After the G4 arrived, I decided to buy one of the 15-inch Apple Studio Display monitors I had seen at a local computer supply store. What I didn't realize (until after forking over $999 plus tax) was that there was no way to use this new monitor with my "old" G4. My computer had only a 15-pin VGA outlet (a first for Apple, I found out later) and a digital video interface outlet (another proprietary connector used with these machines), neither of which was compatible with the new monitor.

After spending 26 minutes on hold for an Apple customer service representative, I was informed that no adapter was available to address the situation. I would need to buy one of the newer G4s (at a price of $2,700 for one with all the bells and whistles my "old" G4 had) to use the monitor.

"Do you mean to tell me that Apple has redesigned its connectors on the new monitors so they can only be used with the newer, more expensive computers?" I asked incredulously. "I'm afraid that's what I'm saying, Mr. Scott," the rep replied.

I asked to speak to a supervisor to lodge a formal complaint and was forwarded to a superior in the customer service department. After explaining my situation again -- how I was now stuck with a $3,000 doorstop -- I was told that my predicament was actually my fault.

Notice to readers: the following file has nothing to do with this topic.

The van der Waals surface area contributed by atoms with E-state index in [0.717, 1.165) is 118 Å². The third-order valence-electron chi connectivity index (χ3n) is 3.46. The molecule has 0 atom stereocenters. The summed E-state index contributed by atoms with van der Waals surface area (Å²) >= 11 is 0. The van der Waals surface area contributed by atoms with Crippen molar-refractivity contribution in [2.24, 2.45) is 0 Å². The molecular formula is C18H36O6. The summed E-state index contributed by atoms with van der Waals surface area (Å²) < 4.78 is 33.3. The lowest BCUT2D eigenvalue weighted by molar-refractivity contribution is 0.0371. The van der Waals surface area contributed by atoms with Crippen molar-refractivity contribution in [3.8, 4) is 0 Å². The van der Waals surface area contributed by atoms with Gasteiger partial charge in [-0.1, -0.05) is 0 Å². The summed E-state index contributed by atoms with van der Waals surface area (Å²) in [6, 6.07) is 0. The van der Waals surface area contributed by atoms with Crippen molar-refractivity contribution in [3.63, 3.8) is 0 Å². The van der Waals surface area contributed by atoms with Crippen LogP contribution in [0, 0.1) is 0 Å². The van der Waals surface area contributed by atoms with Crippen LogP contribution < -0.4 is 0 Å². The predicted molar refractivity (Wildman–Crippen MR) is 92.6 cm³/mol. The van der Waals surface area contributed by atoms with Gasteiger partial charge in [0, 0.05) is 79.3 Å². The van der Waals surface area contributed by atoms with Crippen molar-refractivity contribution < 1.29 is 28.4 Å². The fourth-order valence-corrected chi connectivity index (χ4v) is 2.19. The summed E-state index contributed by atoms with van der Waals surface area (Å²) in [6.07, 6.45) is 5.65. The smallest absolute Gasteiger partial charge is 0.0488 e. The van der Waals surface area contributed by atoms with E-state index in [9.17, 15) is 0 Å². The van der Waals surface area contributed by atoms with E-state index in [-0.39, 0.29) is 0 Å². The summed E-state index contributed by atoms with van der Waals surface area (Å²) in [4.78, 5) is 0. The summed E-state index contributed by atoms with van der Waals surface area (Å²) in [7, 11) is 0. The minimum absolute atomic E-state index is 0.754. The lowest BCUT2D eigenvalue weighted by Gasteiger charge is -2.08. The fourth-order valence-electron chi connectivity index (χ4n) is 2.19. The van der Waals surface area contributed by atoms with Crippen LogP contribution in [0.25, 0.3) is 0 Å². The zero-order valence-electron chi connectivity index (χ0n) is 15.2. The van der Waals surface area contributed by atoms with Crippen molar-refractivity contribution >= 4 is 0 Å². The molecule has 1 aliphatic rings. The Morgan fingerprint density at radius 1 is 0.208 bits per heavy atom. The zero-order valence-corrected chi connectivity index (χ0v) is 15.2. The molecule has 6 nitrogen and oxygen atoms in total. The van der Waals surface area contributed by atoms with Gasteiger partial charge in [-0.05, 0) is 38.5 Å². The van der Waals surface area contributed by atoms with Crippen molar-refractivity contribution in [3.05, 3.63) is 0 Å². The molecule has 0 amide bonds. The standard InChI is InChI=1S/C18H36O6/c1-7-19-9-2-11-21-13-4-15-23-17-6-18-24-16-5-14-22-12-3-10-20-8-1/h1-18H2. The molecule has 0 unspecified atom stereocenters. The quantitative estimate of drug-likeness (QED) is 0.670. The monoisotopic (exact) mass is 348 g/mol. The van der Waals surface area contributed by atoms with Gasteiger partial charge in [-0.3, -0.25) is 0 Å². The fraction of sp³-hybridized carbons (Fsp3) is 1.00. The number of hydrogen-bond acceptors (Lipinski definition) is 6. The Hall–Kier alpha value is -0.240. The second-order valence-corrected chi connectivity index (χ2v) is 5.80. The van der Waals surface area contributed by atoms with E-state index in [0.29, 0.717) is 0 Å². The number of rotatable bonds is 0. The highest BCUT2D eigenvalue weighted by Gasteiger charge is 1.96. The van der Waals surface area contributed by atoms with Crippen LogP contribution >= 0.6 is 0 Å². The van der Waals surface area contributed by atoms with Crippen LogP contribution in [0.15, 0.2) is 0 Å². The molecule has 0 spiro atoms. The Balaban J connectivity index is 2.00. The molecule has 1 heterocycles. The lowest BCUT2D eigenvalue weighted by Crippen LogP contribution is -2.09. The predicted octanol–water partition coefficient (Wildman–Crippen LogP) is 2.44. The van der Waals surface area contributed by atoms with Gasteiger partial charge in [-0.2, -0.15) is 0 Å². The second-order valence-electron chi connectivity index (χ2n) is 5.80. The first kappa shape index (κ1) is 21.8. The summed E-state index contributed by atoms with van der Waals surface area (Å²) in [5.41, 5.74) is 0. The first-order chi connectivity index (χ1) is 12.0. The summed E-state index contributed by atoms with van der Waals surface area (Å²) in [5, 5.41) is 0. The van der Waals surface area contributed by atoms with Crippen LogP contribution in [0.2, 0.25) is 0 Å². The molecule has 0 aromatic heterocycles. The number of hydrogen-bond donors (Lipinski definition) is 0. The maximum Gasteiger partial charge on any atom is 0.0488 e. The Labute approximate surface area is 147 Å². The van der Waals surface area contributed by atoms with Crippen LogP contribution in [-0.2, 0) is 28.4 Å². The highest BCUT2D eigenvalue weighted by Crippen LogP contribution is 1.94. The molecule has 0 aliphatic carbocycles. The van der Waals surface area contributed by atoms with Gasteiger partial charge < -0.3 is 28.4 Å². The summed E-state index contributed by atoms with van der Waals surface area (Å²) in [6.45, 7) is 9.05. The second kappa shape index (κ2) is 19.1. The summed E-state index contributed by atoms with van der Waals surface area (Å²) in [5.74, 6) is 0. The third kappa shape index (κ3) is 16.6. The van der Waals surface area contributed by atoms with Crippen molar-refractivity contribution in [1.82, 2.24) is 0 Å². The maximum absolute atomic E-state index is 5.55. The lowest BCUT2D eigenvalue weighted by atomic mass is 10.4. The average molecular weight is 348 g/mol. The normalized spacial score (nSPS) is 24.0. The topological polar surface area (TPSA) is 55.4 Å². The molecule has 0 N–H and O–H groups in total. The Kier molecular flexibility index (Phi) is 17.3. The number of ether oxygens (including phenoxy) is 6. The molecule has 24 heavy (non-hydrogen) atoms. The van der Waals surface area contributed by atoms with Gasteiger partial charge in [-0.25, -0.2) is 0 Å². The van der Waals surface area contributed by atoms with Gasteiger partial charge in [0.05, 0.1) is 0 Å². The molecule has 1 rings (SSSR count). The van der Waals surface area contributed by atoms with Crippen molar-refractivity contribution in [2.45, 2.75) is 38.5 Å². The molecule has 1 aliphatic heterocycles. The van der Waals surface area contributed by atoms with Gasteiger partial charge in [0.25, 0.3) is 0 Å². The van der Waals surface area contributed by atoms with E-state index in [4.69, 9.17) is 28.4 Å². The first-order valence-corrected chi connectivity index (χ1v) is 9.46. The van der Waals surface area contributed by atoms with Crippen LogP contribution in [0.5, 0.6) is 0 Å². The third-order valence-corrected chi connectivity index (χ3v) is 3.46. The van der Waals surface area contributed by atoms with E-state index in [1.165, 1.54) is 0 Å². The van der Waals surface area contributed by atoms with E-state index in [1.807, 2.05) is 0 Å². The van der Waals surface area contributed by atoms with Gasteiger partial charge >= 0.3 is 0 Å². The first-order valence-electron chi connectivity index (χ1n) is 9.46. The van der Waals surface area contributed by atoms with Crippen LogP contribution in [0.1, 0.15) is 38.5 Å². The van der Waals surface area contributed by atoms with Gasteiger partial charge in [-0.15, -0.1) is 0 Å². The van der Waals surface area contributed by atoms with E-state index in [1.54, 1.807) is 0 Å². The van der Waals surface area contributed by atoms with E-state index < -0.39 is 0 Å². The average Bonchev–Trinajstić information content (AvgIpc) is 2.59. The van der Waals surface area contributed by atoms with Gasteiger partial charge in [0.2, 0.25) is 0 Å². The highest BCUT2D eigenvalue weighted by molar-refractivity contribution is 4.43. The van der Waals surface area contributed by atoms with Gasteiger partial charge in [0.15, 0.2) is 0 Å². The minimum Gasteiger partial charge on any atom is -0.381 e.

"Well, sir, the information on the new connector was released in the summer and the specifications for the flat-panel monitors were on the Apple Web site," she explained, a hint of disdain in her voice.

I pointed out that since I had not been carrying my portable Internet device while I waited in line at the store, I had been unable to check the Apple site. I asked her whether the specs were on the box. Was there a clear warning for prospective buyers, something along the lines of "Hey, dummy, you need the newer G4s to use this monitor"?

"No, it's not on the box," she admitted with some resignation. When I asked her for my options, she suggested I contact the catalog company that sold me the G4 to see if it would take it back. Then she offered another option: I could spend an additional $2,700 for one of the newer models.

This time, it took me about 15 minutes to reach the technical help desk, where a friendly male voice calmly explained that the monitor "would never work with this particular machine" because it lacked a part on the logic board that helps power the display. Adding a video board wouldn't help, unless, of course, it was designed to power the machine -- and Apple didn't have such a device or know whether one would ever be available.

In other words, "Tough luck, pal."